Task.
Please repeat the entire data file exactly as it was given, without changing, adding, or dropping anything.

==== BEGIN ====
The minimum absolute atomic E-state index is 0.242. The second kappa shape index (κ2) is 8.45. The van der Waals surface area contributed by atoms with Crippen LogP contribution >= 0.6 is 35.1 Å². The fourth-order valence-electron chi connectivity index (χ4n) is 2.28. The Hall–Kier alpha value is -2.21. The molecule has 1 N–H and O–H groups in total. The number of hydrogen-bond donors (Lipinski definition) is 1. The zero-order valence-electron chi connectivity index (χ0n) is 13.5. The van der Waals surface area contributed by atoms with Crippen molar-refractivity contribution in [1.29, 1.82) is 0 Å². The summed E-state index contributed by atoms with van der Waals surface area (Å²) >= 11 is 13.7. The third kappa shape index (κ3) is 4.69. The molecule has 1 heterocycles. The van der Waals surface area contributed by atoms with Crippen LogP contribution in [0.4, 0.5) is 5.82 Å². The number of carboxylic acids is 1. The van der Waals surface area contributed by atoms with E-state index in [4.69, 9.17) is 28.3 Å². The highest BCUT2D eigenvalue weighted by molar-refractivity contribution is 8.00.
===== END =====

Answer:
The minimum absolute atomic E-state index is 0.242. The second kappa shape index (κ2) is 8.45. The van der Waals surface area contributed by atoms with Crippen LogP contribution >= 0.6 is 35.1 Å². The fourth-order valence-electron chi connectivity index (χ4n) is 2.28. The Hall–Kier alpha value is -2.21. The molecule has 1 N–H and O–H groups in total. The number of hydrogen-bond donors (Lipinski definition) is 1. The zero-order valence-electron chi connectivity index (χ0n) is 13.5. The van der Waals surface area contributed by atoms with Crippen molar-refractivity contribution in [1.29, 1.82) is 0 Å². The summed E-state index contributed by atoms with van der Waals surface area (Å²) >= 11 is 13.7. The third kappa shape index (κ3) is 4.69. The molecule has 1 heterocycles. The van der Waals surface area contributed by atoms with Crippen LogP contribution in [0.4, 0.5) is 5.82 Å². The number of carboxylic acids is 1. The van der Waals surface area contributed by atoms with E-state index in [4.69, 9.17) is 28.3 Å². The highest BCUT2D eigenvalue weighted by molar-refractivity contribution is 8.00.